In 2008, the state senate passed SB 39, calling for the establishment of a Responsible Growth Cabinet to review “regionally significant projects” and to ensure that all future development occurs according to the six growth management principles.

VMT Targets: No policy in place or proposed.

Complete Streets: In 2009, the state adopted a complete streets policy (Public Act 09-154) to ensure that all road projects accommodate all users.

FAST Freight Plans and Goals: No finalized freight plan in place. 

Last Updated: July 2017

Transportation and Land use Integration: Delaware has required local communities to submit comprehensive plans since the inception of the Shaping Delaware’s Future Act in 1995. In 2001, Delaware enacted the “Livable Delaware” initiative, which included legislation to provide funds and planning resources to municipalities for the creation of comprehensive growth plans. The initiative now includes a statute to establish a governor’s advisory council to coordinate development efforts and the creation of a realty transfer tax fund to finance the stewardship of undeveloped land in the state.

VMT Targets: No policy in place or proposed.

Complete Streets: In 2009, the state adopted a complete streets policy to promote safe and equal access for all users.

FAST Freight Plans and Goals: No freight plan or goals in place.

Last Updated: July 2017

Transportation and Land use Integration: The District of Columbia's Zoning Regulations (DCMR Title 11) include numerous provisions to encourage sustainable, compact, accessible development. These include density bonuses in commercial corridors and downtown; reduction of parking requirements in transit-adjacent areas; numerous mixed-use zones; requirements for both short- and long-term bicycle parking; allowance of accessory dwelling units and small-scale commercial activity in lower-density residential zones. 

VMT Targets: No policy in place or proposed.

Complete Streets: DC Department of Transportation has a complete streets policy in place that accomodates all modes of transportation in the maintenance and construction of roads.

FAST Freight Plans and Goals: The District of Columbia has a state freight plan that identifies a multimodal freight network, but it does not include freight energy or greenhouse gas reduction goals.

Last Updated: July 2017

Transportation and Land use Integration: In 2008, Florida enacted House Bill 697 which outlined detailed specific requirements for future comprehensive plans. All future comprehensive plans must include strategies that reduce urban sprawl and transportation strategies designed to reduce greenhouse gas emissions from the transportation sector.

VMT Targets: No policy in place or proposed.

Complete Streets: State Statute 335.065 mandates the  incorporation of complete streets principles into road project planning and maintenance.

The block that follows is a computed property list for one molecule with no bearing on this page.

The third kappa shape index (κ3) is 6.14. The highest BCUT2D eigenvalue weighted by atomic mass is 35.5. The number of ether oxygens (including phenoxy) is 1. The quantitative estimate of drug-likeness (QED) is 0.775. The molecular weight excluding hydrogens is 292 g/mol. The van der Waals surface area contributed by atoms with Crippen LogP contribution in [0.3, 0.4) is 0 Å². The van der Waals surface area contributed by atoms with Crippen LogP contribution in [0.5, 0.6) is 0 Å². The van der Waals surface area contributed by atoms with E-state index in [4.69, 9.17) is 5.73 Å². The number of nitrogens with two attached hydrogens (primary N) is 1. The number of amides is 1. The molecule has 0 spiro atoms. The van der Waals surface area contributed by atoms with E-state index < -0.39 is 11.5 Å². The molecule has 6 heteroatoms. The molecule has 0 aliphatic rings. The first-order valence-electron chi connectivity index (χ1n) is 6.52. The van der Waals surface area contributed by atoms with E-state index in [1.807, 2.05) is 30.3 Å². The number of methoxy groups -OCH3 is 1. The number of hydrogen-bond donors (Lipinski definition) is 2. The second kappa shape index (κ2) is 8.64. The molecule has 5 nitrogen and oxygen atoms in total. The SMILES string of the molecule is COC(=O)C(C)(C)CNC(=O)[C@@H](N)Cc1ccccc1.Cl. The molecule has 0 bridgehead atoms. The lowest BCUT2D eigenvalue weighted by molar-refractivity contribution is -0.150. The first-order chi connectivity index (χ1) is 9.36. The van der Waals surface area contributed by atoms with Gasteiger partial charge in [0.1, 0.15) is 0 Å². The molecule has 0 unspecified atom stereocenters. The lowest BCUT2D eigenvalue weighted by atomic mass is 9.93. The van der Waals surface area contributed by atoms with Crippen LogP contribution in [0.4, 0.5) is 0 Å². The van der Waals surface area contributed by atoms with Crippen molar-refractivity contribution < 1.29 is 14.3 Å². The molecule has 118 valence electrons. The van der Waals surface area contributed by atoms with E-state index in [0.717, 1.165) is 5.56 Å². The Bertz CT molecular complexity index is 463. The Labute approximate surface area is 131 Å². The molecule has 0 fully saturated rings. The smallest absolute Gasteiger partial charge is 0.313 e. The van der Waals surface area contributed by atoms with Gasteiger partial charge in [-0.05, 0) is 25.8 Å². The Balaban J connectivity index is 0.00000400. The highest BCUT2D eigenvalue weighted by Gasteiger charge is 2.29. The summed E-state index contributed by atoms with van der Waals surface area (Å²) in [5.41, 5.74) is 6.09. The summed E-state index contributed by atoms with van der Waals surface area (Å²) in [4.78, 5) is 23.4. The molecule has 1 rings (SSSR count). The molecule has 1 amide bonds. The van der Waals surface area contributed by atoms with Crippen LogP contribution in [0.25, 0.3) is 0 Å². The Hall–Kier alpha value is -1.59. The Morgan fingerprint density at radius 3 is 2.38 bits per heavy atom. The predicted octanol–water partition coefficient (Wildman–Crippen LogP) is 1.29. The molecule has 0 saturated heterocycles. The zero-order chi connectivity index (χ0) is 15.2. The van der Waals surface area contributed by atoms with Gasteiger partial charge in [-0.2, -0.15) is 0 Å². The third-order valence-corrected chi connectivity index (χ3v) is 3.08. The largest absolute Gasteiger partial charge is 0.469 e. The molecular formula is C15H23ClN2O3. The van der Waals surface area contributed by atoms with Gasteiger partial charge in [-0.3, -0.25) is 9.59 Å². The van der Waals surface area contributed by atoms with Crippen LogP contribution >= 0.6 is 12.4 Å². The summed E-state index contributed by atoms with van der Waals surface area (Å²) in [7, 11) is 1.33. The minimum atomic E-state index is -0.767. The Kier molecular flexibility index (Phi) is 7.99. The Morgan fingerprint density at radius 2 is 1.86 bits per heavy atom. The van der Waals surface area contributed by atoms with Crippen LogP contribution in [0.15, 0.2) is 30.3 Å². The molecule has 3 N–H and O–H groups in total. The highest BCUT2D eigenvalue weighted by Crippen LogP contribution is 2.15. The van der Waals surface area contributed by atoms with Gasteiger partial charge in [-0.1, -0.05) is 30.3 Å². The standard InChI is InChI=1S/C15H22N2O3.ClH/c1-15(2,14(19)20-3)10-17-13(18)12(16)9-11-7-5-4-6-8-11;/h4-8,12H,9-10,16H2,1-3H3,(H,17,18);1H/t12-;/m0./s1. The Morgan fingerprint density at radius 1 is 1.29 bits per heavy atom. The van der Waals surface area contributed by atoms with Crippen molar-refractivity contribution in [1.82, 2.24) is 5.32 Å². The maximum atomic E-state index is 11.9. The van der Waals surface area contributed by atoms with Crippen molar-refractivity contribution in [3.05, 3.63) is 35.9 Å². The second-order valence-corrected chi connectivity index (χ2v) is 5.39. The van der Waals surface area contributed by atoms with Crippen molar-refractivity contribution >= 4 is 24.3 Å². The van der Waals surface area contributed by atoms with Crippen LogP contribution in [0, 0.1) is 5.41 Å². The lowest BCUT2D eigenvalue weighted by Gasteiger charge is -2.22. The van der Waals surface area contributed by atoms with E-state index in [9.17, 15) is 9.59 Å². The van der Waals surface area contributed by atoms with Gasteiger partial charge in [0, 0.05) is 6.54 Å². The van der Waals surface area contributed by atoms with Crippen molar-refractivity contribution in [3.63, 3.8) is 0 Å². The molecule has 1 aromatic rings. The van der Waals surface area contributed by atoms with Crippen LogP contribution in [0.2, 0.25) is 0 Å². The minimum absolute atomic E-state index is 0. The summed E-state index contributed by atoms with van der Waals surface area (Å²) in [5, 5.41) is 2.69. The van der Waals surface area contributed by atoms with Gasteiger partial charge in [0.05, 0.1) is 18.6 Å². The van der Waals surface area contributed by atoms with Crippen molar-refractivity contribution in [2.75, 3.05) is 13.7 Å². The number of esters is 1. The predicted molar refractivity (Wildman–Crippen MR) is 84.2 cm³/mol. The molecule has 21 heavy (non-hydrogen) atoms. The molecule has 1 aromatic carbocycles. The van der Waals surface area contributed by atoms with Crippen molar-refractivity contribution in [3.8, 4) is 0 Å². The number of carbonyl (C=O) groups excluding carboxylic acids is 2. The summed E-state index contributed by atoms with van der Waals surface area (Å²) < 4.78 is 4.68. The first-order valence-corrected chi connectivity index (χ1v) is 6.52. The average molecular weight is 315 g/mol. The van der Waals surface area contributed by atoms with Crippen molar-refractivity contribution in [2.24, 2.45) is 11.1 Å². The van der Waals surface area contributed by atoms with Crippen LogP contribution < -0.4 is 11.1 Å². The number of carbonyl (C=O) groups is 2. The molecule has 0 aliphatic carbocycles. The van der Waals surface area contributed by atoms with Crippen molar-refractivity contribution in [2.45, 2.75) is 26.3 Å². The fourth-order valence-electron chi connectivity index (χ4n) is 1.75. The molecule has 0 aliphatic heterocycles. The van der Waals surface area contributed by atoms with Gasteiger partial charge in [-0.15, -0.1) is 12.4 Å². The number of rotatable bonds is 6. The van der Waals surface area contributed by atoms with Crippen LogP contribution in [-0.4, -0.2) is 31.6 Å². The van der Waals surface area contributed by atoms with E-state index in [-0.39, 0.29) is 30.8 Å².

FAST Freight Plans and Goals: Florida has a state freight plan that identifies a multimodal freight network, but it does not include freight energy or greenhouse gas reduction goals.

Last Updated: July 2017

Transportation and Land Use Integration: No policy in place or proposed.

VMT Targets: No policy in place or proposed.

Complete Streets: Georgia adopted a complete streets policy in 2012 to incorporate bicycle, pedestrian, and transit accommodations into transportation infrastructure projects.

FAST Freight Plans and Goals: Georgia has a state freight plan that identifies a multimodal freight network, but it does not include freight energy or greenhouse gas reduction goals.

Last Updated: July 2017

Transportation and Land use Integration: In 1961 Hawaii become the first state to implement growth management legislation in the United States when it adopted the State Land Use Law. The purpose of the law was to limit development of scattered subdivisions which in turn led to poorly planned public amenities and increased conversion of prime agricultural land for residential uses. Administration of the regulation is overseen by the state Land Use Commission, which determines district boundaries and also approves the implementation of new development projects. All state lands are classified as one of four districts for the purpose of regulation: urban, rural, agricultural and conservation.

VMT Targets: No policy in place or proposed.

Complete Streets: In 2009, the state adopted SB 718, which included complete streets language calling on county transportation departments to improve access and mobility for all pedestrians, bicyclists, transit users and motorists.

FAST Freight Plans and Goals: No freight plan or goals in place.

Last Updated: July 2017

Transportation and Land use Integration: No policy in place or proposed.

VMT Targets: No policy in place or proposed.

Complete Streets: No policy in place or proposed.

FAST Freight Plans and Goals: Idaho has a state freight plan that identifies a multimodal freight network, but it does not include freight energy or greenhouse gas reduction goals.

Last Updated: July 2017

Transportation and Land use Integration: Illinois adopted Public Act 095-065 in 2007 which mandates that planning for bicycle and pedestrian ways must be incorporated into state-funded transportation programs and plans. 

The state also adopted the Business Location Efficiency Incentive Act in 2007, which provides businesses located near affordable housing and transit with tax credits.

VMT Targets: No policy in place or proposed.

Complete Streets: Illinois Public Act 095-065 calls for full consideration to be given to bicycle and pedestrian faclities in the planning of road development.